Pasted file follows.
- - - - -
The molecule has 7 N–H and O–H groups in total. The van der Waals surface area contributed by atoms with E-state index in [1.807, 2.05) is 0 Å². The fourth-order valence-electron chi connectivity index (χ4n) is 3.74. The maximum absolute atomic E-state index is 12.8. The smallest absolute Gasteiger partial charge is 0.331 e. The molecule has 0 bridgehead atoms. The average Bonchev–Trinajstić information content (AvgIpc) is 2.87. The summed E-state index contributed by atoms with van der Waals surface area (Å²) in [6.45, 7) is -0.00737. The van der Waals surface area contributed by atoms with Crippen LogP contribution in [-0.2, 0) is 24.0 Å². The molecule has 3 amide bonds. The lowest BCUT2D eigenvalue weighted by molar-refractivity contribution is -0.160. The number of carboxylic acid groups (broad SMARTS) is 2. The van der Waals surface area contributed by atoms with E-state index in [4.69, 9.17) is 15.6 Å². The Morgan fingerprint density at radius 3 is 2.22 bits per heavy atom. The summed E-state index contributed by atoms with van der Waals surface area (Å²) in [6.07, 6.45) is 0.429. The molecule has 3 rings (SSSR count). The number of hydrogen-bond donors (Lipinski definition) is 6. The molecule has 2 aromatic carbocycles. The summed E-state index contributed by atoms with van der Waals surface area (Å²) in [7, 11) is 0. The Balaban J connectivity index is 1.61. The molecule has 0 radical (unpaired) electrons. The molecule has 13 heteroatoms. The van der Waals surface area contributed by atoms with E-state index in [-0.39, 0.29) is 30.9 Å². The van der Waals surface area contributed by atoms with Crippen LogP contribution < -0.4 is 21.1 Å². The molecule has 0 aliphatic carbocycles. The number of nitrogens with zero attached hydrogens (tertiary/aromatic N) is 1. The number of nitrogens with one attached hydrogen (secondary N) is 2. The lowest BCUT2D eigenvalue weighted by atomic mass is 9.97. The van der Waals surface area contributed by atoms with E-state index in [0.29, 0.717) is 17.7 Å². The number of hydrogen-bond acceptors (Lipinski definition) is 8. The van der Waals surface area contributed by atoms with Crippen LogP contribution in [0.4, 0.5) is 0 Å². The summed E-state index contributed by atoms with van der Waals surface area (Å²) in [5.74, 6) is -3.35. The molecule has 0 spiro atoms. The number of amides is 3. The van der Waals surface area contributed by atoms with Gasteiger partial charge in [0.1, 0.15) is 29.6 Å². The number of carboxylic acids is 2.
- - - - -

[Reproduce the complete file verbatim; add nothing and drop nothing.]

The molecule has 7 N–H and O–H groups in total. The van der Waals surface area contributed by atoms with E-state index in [1.807, 2.05) is 0 Å². The fourth-order valence-electron chi connectivity index (χ4n) is 3.74. The maximum absolute atomic E-state index is 12.8. The smallest absolute Gasteiger partial charge is 0.331 e. The molecule has 0 bridgehead atoms. The average Bonchev–Trinajstić information content (AvgIpc) is 2.87. The summed E-state index contributed by atoms with van der Waals surface area (Å²) in [6.45, 7) is -0.00737. The van der Waals surface area contributed by atoms with Crippen LogP contribution in [-0.2, 0) is 24.0 Å². The molecule has 3 amide bonds. The lowest BCUT2D eigenvalue weighted by molar-refractivity contribution is -0.160. The number of carboxylic acid groups (broad SMARTS) is 2. The van der Waals surface area contributed by atoms with E-state index in [4.69, 9.17) is 15.6 Å². The Morgan fingerprint density at radius 3 is 2.22 bits per heavy atom. The summed E-state index contributed by atoms with van der Waals surface area (Å²) in [6.07, 6.45) is 0.429. The molecule has 3 rings (SSSR count). The number of hydrogen-bond donors (Lipinski definition) is 6. The molecule has 2 aromatic carbocycles. The summed E-state index contributed by atoms with van der Waals surface area (Å²) in [7, 11) is 0. The Balaban J connectivity index is 1.61. The molecule has 0 radical (unpaired) electrons. The molecule has 13 heteroatoms. The van der Waals surface area contributed by atoms with E-state index in [-0.39, 0.29) is 30.9 Å². The van der Waals surface area contributed by atoms with Crippen LogP contribution < -0.4 is 21.1 Å². The molecule has 0 aliphatic carbocycles. The number of nitrogens with zero attached hydrogens (tertiary/aromatic N) is 1. The number of nitrogens with one attached hydrogen (secondary N) is 2. The lowest BCUT2D eigenvalue weighted by atomic mass is 9.97. The van der Waals surface area contributed by atoms with E-state index in [0.29, 0.717) is 17.7 Å². The number of hydrogen-bond acceptors (Lipinski definition) is 8. The van der Waals surface area contributed by atoms with Crippen LogP contribution in [0.4, 0.5) is 0 Å². The summed E-state index contributed by atoms with van der Waals surface area (Å²) in [5.74, 6) is -3.35. The molecule has 0 spiro atoms. The number of amides is 3. The van der Waals surface area contributed by atoms with Gasteiger partial charge in [0.1, 0.15) is 29.6 Å². The number of carboxylic acids is 2.